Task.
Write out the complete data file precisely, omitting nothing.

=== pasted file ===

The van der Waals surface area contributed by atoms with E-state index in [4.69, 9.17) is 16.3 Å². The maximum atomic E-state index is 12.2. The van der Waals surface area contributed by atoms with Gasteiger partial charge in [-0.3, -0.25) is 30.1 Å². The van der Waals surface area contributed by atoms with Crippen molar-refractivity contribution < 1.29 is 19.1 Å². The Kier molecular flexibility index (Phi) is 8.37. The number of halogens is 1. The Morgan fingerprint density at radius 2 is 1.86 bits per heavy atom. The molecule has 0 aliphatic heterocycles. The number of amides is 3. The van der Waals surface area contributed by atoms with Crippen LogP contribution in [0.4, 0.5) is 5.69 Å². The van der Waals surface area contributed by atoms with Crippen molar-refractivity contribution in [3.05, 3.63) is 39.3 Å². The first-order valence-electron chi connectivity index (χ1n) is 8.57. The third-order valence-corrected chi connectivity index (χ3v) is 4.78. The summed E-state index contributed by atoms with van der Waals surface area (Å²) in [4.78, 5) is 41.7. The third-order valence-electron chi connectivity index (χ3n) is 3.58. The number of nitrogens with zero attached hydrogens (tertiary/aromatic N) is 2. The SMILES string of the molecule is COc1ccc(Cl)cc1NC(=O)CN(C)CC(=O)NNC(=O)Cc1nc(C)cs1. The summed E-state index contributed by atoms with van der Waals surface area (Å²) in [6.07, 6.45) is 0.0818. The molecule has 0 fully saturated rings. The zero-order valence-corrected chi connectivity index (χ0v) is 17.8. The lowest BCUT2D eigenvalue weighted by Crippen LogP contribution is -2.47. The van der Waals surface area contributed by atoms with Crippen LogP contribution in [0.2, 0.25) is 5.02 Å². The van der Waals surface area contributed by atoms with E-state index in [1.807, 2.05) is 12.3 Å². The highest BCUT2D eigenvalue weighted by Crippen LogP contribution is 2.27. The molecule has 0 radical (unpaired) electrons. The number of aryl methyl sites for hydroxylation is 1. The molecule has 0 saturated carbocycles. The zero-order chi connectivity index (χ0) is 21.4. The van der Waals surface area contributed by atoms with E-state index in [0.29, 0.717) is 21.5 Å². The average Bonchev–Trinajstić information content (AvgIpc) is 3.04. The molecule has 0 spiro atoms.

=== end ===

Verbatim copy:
The van der Waals surface area contributed by atoms with E-state index in [4.69, 9.17) is 16.3 Å². The maximum atomic E-state index is 12.2. The van der Waals surface area contributed by atoms with Gasteiger partial charge in [-0.3, -0.25) is 30.1 Å². The van der Waals surface area contributed by atoms with Crippen molar-refractivity contribution < 1.29 is 19.1 Å². The Kier molecular flexibility index (Phi) is 8.37. The number of halogens is 1. The Morgan fingerprint density at radius 2 is 1.86 bits per heavy atom. The molecule has 0 aliphatic heterocycles. The number of amides is 3. The van der Waals surface area contributed by atoms with Crippen LogP contribution in [0.4, 0.5) is 5.69 Å². The van der Waals surface area contributed by atoms with Crippen molar-refractivity contribution in [3.05, 3.63) is 39.3 Å². The first-order valence-electron chi connectivity index (χ1n) is 8.57. The third-order valence-corrected chi connectivity index (χ3v) is 4.78. The summed E-state index contributed by atoms with van der Waals surface area (Å²) in [4.78, 5) is 41.7. The third-order valence-electron chi connectivity index (χ3n) is 3.58. The number of nitrogens with zero attached hydrogens (tertiary/aromatic N) is 2. The SMILES string of the molecule is COc1ccc(Cl)cc1NC(=O)CN(C)CC(=O)NNC(=O)Cc1nc(C)cs1. The summed E-state index contributed by atoms with van der Waals surface area (Å²) in [6.07, 6.45) is 0.0818. The molecule has 0 fully saturated rings. The zero-order valence-corrected chi connectivity index (χ0v) is 17.8. The lowest BCUT2D eigenvalue weighted by Crippen LogP contribution is -2.47. The van der Waals surface area contributed by atoms with Crippen LogP contribution in [0.2, 0.25) is 5.02 Å². The van der Waals surface area contributed by atoms with E-state index in [1.807, 2.05) is 12.3 Å². The highest BCUT2D eigenvalue weighted by Crippen LogP contribution is 2.27. The molecule has 0 radical (unpaired) electrons. The number of aryl methyl sites for hydroxylation is 1. The molecule has 0 saturated carbocycles. The zero-order chi connectivity index (χ0) is 21.4. The van der Waals surface area contributed by atoms with E-state index in [0.29, 0.717) is 21.5 Å². The average Bonchev–Trinajstić information content (AvgIpc) is 3.04. The molecule has 0 spiro atoms.